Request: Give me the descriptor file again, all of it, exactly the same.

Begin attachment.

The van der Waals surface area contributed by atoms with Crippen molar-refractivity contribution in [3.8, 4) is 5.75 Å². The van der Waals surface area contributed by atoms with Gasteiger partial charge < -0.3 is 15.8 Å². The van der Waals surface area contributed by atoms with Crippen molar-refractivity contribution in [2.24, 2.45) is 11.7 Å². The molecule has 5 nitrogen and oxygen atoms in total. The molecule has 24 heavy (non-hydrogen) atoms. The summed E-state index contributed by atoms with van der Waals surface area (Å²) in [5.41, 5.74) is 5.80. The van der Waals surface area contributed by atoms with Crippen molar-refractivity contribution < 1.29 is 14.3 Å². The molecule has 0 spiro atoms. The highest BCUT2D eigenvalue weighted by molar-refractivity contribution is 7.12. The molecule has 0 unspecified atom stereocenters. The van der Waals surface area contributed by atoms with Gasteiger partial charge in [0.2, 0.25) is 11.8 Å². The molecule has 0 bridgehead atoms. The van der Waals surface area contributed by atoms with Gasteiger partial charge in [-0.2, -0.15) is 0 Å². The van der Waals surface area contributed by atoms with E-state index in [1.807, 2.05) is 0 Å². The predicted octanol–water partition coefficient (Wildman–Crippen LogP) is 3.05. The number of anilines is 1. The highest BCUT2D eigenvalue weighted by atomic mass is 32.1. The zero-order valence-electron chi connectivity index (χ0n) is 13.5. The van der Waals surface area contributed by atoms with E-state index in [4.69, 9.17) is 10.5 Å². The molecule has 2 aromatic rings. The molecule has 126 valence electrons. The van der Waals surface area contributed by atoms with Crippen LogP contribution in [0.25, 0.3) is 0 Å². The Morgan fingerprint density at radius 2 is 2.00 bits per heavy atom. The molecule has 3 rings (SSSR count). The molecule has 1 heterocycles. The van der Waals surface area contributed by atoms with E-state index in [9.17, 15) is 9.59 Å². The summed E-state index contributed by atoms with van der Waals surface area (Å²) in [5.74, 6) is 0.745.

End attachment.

The van der Waals surface area contributed by atoms with Crippen molar-refractivity contribution in [3.8, 4) is 5.75 Å². The van der Waals surface area contributed by atoms with Gasteiger partial charge < -0.3 is 15.8 Å². The van der Waals surface area contributed by atoms with Crippen molar-refractivity contribution in [2.24, 2.45) is 11.7 Å². The molecule has 5 nitrogen and oxygen atoms in total. The molecule has 24 heavy (non-hydrogen) atoms. The summed E-state index contributed by atoms with van der Waals surface area (Å²) in [5.41, 5.74) is 5.80. The van der Waals surface area contributed by atoms with Crippen molar-refractivity contribution < 1.29 is 14.3 Å². The molecule has 0 spiro atoms. The highest BCUT2D eigenvalue weighted by molar-refractivity contribution is 7.12. The molecule has 0 unspecified atom stereocenters. The van der Waals surface area contributed by atoms with Gasteiger partial charge in [0.2, 0.25) is 11.8 Å². The molecule has 0 bridgehead atoms. The van der Waals surface area contributed by atoms with Gasteiger partial charge in [-0.2, -0.15) is 0 Å². The van der Waals surface area contributed by atoms with E-state index in [1.807, 2.05) is 0 Å². The predicted octanol–water partition coefficient (Wildman–Crippen LogP) is 3.05. The number of anilines is 1. The highest BCUT2D eigenvalue weighted by atomic mass is 32.1. The zero-order valence-electron chi connectivity index (χ0n) is 13.5. The van der Waals surface area contributed by atoms with E-state index in [4.69, 9.17) is 10.5 Å². The molecule has 2 aromatic rings. The molecule has 126 valence electrons. The van der Waals surface area contributed by atoms with Crippen LogP contribution in [0.25, 0.3) is 0 Å². The Morgan fingerprint density at radius 2 is 2.00 bits per heavy atom. The molecule has 3 rings (SSSR count). The molecule has 1 heterocycles. The van der Waals surface area contributed by atoms with E-state index in [9.17, 15) is 9.59 Å². The summed E-state index contributed by atoms with van der Waals surface area (Å²) in [5.74, 6) is 0.745.